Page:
Sometimes talking to a friend can be helpful and counsellors often encourage clients to use their family and friends as a source of support. However, there are some disadvantages to using friends as your only confidants and support.
Friends and family could feel a conflict of loyalty and find it hard to keep things confidential. They may become upset themselves by what you are telling them and could become upset if you don’t accept their advice. They may judge you or change the way they see you as a result of something you disclose to them.
Counsellors’ training means they have formal support and a work structure which helps them to deal with upsetting and difficult situations; friends may begin to feel overburdened, especially if they have their own problems too.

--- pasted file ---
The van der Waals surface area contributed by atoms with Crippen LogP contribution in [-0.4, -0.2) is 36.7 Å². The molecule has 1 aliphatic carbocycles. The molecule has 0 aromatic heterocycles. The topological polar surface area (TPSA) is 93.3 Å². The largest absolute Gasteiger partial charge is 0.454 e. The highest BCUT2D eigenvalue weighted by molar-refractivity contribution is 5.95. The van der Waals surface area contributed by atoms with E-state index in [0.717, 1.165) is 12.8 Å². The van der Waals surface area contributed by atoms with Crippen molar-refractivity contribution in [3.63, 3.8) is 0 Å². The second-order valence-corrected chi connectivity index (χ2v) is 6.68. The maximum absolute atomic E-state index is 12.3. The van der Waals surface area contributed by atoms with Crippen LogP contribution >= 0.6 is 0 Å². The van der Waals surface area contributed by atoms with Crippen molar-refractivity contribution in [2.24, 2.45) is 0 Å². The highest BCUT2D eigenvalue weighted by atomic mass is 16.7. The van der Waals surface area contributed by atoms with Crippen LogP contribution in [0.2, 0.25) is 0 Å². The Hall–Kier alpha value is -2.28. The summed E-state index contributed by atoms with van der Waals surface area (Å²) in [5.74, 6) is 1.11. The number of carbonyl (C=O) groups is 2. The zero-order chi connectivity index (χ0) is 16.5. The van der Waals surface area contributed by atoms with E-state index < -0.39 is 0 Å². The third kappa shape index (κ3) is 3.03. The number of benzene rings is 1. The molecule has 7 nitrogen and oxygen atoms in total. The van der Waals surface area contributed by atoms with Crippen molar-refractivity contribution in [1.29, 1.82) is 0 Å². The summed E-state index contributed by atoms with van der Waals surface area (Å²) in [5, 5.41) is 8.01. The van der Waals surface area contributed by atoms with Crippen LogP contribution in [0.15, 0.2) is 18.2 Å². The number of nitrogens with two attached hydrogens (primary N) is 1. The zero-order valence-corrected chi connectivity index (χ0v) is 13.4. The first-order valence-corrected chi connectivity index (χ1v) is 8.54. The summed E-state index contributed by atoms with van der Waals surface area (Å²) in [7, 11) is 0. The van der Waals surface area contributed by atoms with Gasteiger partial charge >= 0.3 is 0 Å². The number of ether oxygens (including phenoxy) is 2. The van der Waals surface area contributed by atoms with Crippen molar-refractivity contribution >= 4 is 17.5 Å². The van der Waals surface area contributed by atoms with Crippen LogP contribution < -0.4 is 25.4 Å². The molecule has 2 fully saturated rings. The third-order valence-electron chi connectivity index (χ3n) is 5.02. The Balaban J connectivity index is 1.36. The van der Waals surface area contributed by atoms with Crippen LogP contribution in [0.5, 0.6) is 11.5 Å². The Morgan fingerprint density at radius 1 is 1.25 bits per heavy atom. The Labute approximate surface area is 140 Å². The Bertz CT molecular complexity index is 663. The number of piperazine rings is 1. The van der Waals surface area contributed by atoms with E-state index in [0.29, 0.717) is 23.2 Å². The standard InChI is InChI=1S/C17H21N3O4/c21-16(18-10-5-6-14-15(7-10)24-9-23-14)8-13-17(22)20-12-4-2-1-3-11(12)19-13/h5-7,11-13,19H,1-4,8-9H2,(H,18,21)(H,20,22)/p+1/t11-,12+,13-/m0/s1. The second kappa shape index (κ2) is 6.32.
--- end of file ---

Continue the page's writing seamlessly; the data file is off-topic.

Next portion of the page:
Counselling works so well because your counsellor is not your friend or your family member. They are outside of your social circle and don’t have a prior relationship with you. Whilst you will build a close, caring relationship with you, you will not have the same emotional ties that you do with family and friends. This means your counsellor is better able to be impartial and non-judgemental. A professional who is trained and experienced can offer you a different kind of support, helping you feel and think differently about yourself and others. A therapist should not have an agenda as your friends and family might.